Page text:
The American Cancer Society estimates that 76,380 people in the United States will be diagnosed with melanoma in 2016, 10,130 of whom will die from the disease.1

Patients with melanoma often report fears about recurrence, unmet information needs, and inability to access to psychological care.2

Cancer Therapy Advisor interviewed Lynn M. Schuchter, MD, chief of the division of hematology/oncology at Penn Medicine in Philadelphia, Pennsylvania, to discuss the questions frequently asked by patients with melanoma during both the diagnosis and treatment phases of care.

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Dr Schuchter specializes in the treatment of melanoma and cutaneous malignancies, and was recognized by Best Doctors in America in 2003-2004, 2005-2006, 2007-2008, 2009-2010, 2011-2012, and 2013-2014.

Cancer Therapy Advisor (CTA): What are the most common questions patients with melanoma ask at the time of diagnosis, and how do you tend to respond?

Dr Schuchter: First, not everyone understands what melanoma is. Some people think about skin cancer, which is very common and not serious, so patients may require a better understanding of what this type of skin cancer is.

Of course, patients want to know what the best treatment is, and with that, what is their risk of recurrence and prognosis. Importantly, patients want to know what to know what the best way to be monitored is, and that is advising them on the risk of a brand new melanoma, the importance of seeing a dermatologist on a regular basis, and reducing excessive sun exposure.

Patients also want to know what kind of surveillance is needed for their melanoma: whether they need to have CT scans and why, why do they need to certain doctors, what is the best way to coordinate their follow-up.

CTA: In what ways do you try to reduce patients’ fears or concerns?

Providing honest information in a way that they can understand and being always available for questions, as well as acknowledging with patients that it can be scary.

There is increased anxiety around the time of scans and follow-up studies, so I encourage patients to do things to take care of themselves in preparing for these visits. I also make sure I give patients the results of studies right away so they are not wondering and fearful of the results of these tests.

CTA: What are the most common concerns you hear from patients with melanoma during treatment, and how do you respond to those patients?

Dr Schuchter: For those with stage I to III melanoma, patients want to know what the right surgery they need is and if they need any additional treatment.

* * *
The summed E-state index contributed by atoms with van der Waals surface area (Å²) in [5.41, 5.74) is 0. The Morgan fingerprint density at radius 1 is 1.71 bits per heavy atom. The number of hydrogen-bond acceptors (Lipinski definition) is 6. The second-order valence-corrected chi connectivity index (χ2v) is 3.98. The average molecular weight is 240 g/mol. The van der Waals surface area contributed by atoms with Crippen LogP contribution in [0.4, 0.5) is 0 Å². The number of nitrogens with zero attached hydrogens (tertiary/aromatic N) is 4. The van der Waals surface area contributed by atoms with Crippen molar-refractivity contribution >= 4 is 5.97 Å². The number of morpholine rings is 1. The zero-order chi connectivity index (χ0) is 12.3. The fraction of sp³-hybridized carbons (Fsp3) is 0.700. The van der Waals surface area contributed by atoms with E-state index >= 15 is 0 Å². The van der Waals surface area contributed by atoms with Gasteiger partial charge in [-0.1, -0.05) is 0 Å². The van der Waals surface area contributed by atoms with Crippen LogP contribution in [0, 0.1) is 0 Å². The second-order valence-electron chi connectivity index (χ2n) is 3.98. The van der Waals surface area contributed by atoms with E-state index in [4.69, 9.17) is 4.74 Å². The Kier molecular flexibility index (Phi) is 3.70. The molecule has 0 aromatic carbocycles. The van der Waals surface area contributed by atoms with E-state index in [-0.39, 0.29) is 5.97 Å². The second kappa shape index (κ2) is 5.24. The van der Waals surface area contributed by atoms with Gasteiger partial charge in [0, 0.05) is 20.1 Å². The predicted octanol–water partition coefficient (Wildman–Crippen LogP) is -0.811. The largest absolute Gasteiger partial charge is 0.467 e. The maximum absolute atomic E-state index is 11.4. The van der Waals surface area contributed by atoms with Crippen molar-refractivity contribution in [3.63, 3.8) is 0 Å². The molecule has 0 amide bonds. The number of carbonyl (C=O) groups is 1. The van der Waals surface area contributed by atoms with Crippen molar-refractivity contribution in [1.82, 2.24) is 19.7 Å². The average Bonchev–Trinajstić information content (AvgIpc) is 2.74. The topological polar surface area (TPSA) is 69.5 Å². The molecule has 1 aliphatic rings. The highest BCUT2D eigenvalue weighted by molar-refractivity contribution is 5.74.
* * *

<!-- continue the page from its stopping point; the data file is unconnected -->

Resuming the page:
For those with stage IV disease, we need to make sure we know their BRAF mutation status, and then we review whether they have a lot of symptoms and significant disease burden. If someone does not have a BRAF mutation, then we are definitely using immunotherapy, and if someone does have a BRAF mutation, we decide if immunotherapy or targeted therapy is the best approach.

Then, we review each of the medications and the side effects. Education about the side effects is really important, especially with immunotherapy and new combination therapy, because these therapies are associated with significant and potentially life-threatening adverse events.

With the targeted therapies that patients are taking every day at home, those agents have their own side effects, like fever and rash, and clinicians need to educate patients about when to call their physician and how to manage those side effects.

Cancer Therapy Advisor: How do you advise patients to prevent a second melanoma or other skin cancers?

Dr Schuchter:  We recommend to patients that they reduce excess sun exposure, wear sunscreen, seek shade; those are the types of safe sun practices that we discuss.                      


  1. Key statistics for melanoma skin cancer. American Cancer Society website. Updated May 20, 2016. Accessed July 21, 2016.
  2. Kasparian NA, Mireskandari S, Butow PN, et al. “Melanoma: Questions and Answers.” Development and evaluation of a psycho-educational resource for people with a history of melanoma. Support Care Cancer. 2016 Jul 27. doi: 10.1007/s00520-016-3339-3 [Epub ahead of print]